Liz Carmouche is a force to be reckoned with inside the female mixed martial arts world. But before she was fighting for belts, she was fighting to protect and defend us all as a Marine.
Carmouche’s passion for service was rooted in childhood and she knew one day she wanted to raise her own right hand for her country, just like her father did for the Air Force. “Being around all of those military personnel it really just made a strong connection for myself and me wanting to fulfill a desire to go into service as well,” she explained.
Growing up in Okinawa, Japan gave her the opportunity to see and work alongside all branches of service. But there was one in particular which called to her. “The Marine Corps really stood out for me,” Carmouche shared.
After enlisting in 2004 and going through boot camp at Parris Island, she was stationed in San Diego as an aviation electrician. Carmouche fell in love with the city and eventually made it her home.
In her first five years of service, she deployed to Iraq three times.
“My service changed me in a very positive way,” she said. Once Carmouche transitioned out of the Marine Corps in 2009, she began opening gyms — fitness had always been a passion.
“Very soon after leaving the military I started my professional career in MMA. I participated in organizations like Strikeforce and UFC Bellator,” Carmouche explained. “I was fortunate enough to come to this place on my journey where I’ve partnered with USAA and ESPN to give a tour of my home base here.”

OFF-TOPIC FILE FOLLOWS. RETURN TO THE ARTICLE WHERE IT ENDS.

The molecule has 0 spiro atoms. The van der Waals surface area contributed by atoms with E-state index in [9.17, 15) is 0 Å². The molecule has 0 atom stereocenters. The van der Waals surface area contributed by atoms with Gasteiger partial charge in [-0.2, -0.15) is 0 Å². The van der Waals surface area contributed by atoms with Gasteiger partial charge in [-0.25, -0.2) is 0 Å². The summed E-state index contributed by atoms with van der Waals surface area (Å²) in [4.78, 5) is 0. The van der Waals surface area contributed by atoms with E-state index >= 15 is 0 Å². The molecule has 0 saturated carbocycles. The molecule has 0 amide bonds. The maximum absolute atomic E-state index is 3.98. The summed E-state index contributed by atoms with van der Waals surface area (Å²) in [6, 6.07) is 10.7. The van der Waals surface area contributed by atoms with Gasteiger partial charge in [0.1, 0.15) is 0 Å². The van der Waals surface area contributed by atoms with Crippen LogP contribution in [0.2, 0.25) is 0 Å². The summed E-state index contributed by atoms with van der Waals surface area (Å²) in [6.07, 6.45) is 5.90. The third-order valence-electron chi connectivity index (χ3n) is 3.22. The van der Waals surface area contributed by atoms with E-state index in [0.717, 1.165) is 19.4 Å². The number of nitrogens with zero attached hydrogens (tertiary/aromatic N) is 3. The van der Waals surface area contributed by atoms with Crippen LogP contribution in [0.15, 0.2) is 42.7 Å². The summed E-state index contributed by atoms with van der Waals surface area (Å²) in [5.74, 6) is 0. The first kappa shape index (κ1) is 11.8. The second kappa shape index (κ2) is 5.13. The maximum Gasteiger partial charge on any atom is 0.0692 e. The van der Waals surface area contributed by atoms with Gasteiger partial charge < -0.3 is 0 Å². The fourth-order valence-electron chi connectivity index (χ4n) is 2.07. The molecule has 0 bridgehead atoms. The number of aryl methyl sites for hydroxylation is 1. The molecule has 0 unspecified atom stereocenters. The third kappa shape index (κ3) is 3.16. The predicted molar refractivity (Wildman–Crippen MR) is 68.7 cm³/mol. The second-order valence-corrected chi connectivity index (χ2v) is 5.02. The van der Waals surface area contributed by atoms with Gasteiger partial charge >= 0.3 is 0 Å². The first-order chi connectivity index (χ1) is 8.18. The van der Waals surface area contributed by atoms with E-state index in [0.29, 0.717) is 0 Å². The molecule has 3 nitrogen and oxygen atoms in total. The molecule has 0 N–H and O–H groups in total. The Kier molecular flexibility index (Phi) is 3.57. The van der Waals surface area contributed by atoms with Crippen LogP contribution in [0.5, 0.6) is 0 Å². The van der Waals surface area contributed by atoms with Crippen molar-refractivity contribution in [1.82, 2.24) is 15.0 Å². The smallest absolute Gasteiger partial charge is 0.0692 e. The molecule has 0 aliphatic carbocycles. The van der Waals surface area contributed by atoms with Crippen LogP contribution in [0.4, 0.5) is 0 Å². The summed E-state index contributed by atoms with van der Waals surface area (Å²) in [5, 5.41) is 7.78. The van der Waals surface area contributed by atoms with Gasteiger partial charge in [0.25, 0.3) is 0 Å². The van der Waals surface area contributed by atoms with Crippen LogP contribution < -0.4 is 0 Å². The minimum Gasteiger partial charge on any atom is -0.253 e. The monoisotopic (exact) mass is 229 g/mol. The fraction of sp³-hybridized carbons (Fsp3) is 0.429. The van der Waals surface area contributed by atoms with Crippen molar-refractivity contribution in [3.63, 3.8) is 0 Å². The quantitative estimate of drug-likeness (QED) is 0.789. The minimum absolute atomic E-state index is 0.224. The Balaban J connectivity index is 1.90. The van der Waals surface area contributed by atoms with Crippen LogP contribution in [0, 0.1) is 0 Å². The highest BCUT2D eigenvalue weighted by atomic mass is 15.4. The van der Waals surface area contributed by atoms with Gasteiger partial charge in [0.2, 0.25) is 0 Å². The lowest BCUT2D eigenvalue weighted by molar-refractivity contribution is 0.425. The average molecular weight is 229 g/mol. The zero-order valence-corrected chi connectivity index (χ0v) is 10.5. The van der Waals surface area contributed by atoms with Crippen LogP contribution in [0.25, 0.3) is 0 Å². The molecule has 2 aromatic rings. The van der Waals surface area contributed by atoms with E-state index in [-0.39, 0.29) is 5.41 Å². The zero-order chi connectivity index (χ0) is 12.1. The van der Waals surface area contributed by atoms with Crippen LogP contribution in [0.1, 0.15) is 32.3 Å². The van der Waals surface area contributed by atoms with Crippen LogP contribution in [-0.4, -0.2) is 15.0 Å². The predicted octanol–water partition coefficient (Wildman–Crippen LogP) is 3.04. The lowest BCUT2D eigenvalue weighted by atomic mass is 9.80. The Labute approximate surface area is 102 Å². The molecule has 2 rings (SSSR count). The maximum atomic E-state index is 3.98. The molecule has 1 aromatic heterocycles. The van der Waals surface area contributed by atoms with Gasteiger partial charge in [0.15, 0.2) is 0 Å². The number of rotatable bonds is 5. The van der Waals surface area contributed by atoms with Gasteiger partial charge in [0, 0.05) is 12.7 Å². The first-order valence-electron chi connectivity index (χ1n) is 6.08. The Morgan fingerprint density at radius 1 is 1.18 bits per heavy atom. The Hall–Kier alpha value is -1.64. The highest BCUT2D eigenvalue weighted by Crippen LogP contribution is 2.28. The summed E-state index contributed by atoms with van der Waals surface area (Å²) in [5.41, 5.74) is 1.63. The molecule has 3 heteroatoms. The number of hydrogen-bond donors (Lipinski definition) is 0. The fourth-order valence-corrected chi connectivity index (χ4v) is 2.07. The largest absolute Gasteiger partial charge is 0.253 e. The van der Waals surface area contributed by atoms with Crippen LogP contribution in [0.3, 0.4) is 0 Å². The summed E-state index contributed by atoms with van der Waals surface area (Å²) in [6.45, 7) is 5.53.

As both a military child and veteran, she recognized the power of home. Though she is a private person, Carmouche said welcoming the film crew inside was actually a blast. They were amazing to work with and her wife and son enjoyed the process, she shared.
So, what will viewers be most surprised to learn about Carmouche as she welcomes them into her home? “The livestock,” she said laughing. “I basically have a mini-farm in my backyard.” In partnership with USAA, ESPN’s YouTube Channel aired the episode on Tuesday August 24, 2021.
Her 5-year-old son is just starting to really ask questions about her time in service. “He’s getting to an age where he’s starting to understand it. I don’t think he really knows but he’s seen my uniforms and pictures. He thinks it’s cool but I don’t think he knows yet what it means to be a service member,” she explained.
As for what drove her to begin competing in MMA, many would be surprised to learn it was actually a Marine Corps officer who suggested it. After initially being unsure, it didn’t take long to be all in. “I absolutely fell in love with it and wanted to get more involved with training. The first time I got hit in the face, whatever it was about it, had me hooked,” Carmouche laughed.
For her, getting hit wasn’t as bad as it seems. For many veterans who’ve witnessed and been through combat, the life stressors after service can sometimes often pale in comparison.
“The coping mechanisms you develop by being in combat in places like Iraq transfer over to everything,” she explained. “All the lessons you learned, stresses, experiences and overcoming things in life can help you adapt to any situation.”
And adapt she did.
Now 11 years later, her transition from service brought her right where she wants to be. It’s a feeling she hopes all veterans will find for themselves. “I have many veteran friends who didn’t know who they were without the military. My biggest message is that they can find their identity again,”Carmouche said. “If they believe in themselves and recognize that the things they’ve been through have made them more resilient than anyone out there, they can do it.”